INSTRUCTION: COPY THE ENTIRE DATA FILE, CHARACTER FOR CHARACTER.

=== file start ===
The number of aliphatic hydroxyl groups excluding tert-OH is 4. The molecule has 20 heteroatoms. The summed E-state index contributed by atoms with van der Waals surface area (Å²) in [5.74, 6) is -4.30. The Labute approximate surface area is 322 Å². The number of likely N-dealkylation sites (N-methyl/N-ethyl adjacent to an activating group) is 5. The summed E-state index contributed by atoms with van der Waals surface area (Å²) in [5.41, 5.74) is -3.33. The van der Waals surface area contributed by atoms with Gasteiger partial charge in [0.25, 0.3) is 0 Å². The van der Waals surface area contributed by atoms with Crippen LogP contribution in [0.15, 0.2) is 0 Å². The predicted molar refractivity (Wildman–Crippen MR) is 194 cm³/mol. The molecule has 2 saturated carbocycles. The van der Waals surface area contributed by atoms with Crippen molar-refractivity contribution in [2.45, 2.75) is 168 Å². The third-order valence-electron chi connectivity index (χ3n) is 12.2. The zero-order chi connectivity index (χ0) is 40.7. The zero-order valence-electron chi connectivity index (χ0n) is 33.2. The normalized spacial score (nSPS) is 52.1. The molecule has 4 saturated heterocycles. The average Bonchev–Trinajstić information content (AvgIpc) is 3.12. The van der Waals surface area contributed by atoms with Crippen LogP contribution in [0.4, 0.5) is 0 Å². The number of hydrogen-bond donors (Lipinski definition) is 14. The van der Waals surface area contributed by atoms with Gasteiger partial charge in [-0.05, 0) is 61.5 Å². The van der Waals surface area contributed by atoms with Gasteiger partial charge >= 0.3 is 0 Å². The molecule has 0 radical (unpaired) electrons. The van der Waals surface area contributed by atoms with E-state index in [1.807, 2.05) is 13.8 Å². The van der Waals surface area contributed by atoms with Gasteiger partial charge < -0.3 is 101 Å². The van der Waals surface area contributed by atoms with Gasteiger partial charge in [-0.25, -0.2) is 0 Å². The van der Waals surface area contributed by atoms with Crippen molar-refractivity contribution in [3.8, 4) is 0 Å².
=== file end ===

The number of aliphatic hydroxyl groups excluding tert-OH is 4. The molecule has 20 heteroatoms. The summed E-state index contributed by atoms with van der Waals surface area (Å²) in [5.74, 6) is -4.30. The Labute approximate surface area is 322 Å². The number of likely N-dealkylation sites (N-methyl/N-ethyl adjacent to an activating group) is 5. The summed E-state index contributed by atoms with van der Waals surface area (Å²) in [5.41, 5.74) is -3.33. The van der Waals surface area contributed by atoms with Gasteiger partial charge in [0.25, 0.3) is 0 Å². The van der Waals surface area contributed by atoms with Crippen LogP contribution in [0.15, 0.2) is 0 Å². The predicted molar refractivity (Wildman–Crippen MR) is 194 cm³/mol. The molecule has 2 saturated carbocycles. The van der Waals surface area contributed by atoms with Crippen molar-refractivity contribution in [2.45, 2.75) is 168 Å². The third-order valence-electron chi connectivity index (χ3n) is 12.2. The zero-order chi connectivity index (χ0) is 40.7. The zero-order valence-electron chi connectivity index (χ0n) is 33.2. The normalized spacial score (nSPS) is 52.1. The molecule has 4 saturated heterocycles. The average Bonchev–Trinajstić information content (AvgIpc) is 3.12. The van der Waals surface area contributed by atoms with Crippen LogP contribution in [0.4, 0.5) is 0 Å². The number of hydrogen-bond donors (Lipinski definition) is 14. The van der Waals surface area contributed by atoms with Gasteiger partial charge in [-0.05, 0) is 61.5 Å². The van der Waals surface area contributed by atoms with Gasteiger partial charge >= 0.3 is 0 Å². The molecule has 0 radical (unpaired) electrons. The van der Waals surface area contributed by atoms with E-state index in [1.807, 2.05) is 13.8 Å². The van der Waals surface area contributed by atoms with Gasteiger partial charge < -0.3 is 101 Å². The van der Waals surface area contributed by atoms with Gasteiger partial charge in [-0.25, -0.2) is 0 Å². The van der Waals surface area contributed by atoms with Crippen molar-refractivity contribution in [3.8, 4) is 0 Å².